Tuesday, April 24, 2012

A Few Comments Regarding Early Christianity

1.There was no needy person among them, for those who owned property or houses would sell them, bring the proceeds of the sale, and put them at the feet of the apostles, and they were distributed to each according to need (Acts 4:34-5).

These verses came up in the First Reading at Mass recently, and I was struck by a similarity between the way the Apostles organized the distribution of property and Notre Dame's financial aid policy, namely, that to every admitted student they provide aid sufficient to meet the student's demonstrated financial need. Perhaps partly because I benefited from this system, I am highly in favor of it, agreeing that admission should be the endpoint for judgments based on merit in the university admission/aid/housing process. Other universities, which base some of their aid on further post-admission considerations of merit, seem to be lacking in the commitment to the Gospel that Notre Dame exhibits in this regard, which is, I grant you, a slightly unusual situation. But I don't mind Notre Dame admitting meritorious students and then giving them all the aid they need to get the education that Notre Dame can give them. It certainly works out well for Notre Dame in the end, since they get their money back in many different ways, such as investments  as well as in the tuition paid by wealthier students, who can afford it without much aid. On investments, see the first verse of the Acts passage, although Fr. Jenkins and the other administrators at Notre Dame are not quite the apostles, although at least one of the Fellows is an Apostolic Successor.

2. Has anyone else noticed the trend recently of basing new churches somewhat loosely but pretty recognizably on Early Christian architecture? Fairly wide in comparison to their height with clerestories (sometimes as the main area of windows) and round apses. The two things that are often missing (to my sorrow) are Columns (what's a Basilica without Columns?) and Mosaics. I really think a Liturgical Consultant was sitting around one day with a Somewhat Traditional Architect and the conversation went something like this.

LC: I'd like to help design a church, and I can, thanks to my vague liturgical training.

STA: OK, what kind of church would you like it to be? We've got Early Christian, Romanesque, Byzantine, Gothic, Renaissance, Baroque, Neoclassical, Neogothic, and, I guess, Modern.

LC: Which one of those is the most like a Great Big Welcoming Hug?

(The STA considers for a moment. He seems unsure.)
STA: Um, none of them really, but the Early Christian basilica was based on a Greco-Roman meeting place type of building called a Basilica.

LC: Aha, the church is basically a place to gather, not like a temple you know. It's more about celebrating community than doing some kind of adoration for a God who's in "some heaven light-years away." It's more Gather than Worship, I'd say.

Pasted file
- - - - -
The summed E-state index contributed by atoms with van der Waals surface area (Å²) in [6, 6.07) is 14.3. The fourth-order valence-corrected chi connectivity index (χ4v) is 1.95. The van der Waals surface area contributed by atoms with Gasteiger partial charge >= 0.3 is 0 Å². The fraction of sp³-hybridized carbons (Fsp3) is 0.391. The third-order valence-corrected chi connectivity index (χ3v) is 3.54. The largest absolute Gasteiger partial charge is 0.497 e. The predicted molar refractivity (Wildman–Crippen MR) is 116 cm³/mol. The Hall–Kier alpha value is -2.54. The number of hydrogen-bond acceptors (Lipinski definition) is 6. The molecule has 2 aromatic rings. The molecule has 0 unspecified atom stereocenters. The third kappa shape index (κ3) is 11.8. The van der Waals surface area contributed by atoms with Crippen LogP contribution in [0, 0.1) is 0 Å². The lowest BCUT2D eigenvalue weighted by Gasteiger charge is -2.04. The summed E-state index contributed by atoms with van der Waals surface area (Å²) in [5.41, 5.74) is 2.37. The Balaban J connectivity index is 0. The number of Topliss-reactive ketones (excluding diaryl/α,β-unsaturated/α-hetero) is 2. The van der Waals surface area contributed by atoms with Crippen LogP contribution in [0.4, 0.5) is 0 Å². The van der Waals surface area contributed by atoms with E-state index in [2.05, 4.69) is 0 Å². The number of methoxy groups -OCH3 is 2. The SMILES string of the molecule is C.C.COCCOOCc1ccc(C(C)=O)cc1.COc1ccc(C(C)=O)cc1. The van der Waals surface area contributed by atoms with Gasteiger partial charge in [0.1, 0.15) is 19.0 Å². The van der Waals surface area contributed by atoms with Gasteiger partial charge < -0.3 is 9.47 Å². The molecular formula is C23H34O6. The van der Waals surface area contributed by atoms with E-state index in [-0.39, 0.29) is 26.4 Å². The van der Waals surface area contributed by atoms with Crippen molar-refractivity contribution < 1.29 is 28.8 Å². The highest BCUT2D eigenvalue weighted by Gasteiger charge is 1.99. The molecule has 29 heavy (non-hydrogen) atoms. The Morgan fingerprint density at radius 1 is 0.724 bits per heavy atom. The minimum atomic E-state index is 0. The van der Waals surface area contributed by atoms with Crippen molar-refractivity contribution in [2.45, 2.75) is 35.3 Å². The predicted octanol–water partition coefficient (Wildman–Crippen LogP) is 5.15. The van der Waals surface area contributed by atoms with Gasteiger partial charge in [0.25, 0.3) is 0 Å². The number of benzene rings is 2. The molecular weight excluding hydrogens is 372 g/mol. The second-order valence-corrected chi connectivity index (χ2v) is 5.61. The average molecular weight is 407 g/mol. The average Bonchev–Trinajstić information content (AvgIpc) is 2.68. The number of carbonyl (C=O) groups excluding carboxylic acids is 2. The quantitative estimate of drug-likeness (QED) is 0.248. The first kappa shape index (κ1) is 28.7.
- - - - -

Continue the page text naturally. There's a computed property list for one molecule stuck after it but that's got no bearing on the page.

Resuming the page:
STA: I guessed you might be hoping for something along those lines. Yeah, Early Christian's pretty cool. Just think...all those Columns and Mosaics.

LC: Those aren't accessible to the average Joe Gather. Columns block the view and what possible symbolic significance could they have? And mosaics...they're all little pieces...way too scholastic for me. They don't look like anything

STA: The same could be said for a lot of your art.

(The STA collapses in a fit of laughter; when he has recovered, he leaves the LC to design his own church, while he himself goes to his studio and draws the elevation of a Renaissance palazzo or something.)

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  1. Pretty sure only students go to "studio," actual architects go to "work." =P

    Also a Basilica was slightly less of a meeting place (if you wanted that you went to a stoa--okay fine that's Greece not Rome) and more of a "ruler or judge declares your fate" place. At least that's the impression I got from History (back me up or correct me please N.W.T.?).

    And if I didn't know better, I'd say you'd spent some time with real-life Pastoral Administrators in my home diocese.

  2. You are correct, of course, about the law-court aspect of the Roman basilica, but I think I remember hearing that the Christians adopted it as their worship space because of its public gathering nature. It was distinguished in this way from, say, a temple, which was basically a shelter for a "god" (i.e. a cult statue) rather than a meeting-place for groups of people, which a basilica was, besides being a place of judgement. Business and law matters were both attended to in a basilica.

    Oh, and a basilica is technically a type of stoa :-) .(http://www.newadvent.org/cathen/02325a.htm)

  3. Also, I just changed it to "his studio" instead of "studio" to imply a more professional climate.

  4. The Basilica was indeed the space for judgements to be passed down, but as Hieronymus says, it is related to the stoa and thus was used as a sort of indoor gathering place for the market/forum. Essentially, it was the indoor Forum.

    The Bath, on the other hand, was more of a recreational gathering place, but Bath and Basilica types influenced each other (see Basilica Nuova) and they both together influenced church architecture.

  5. Hm. What if someone decided to design a church based on Roman baths....

  6. Well, they would have S. Maria degli Angeli e dei Martiri as at least one possible model.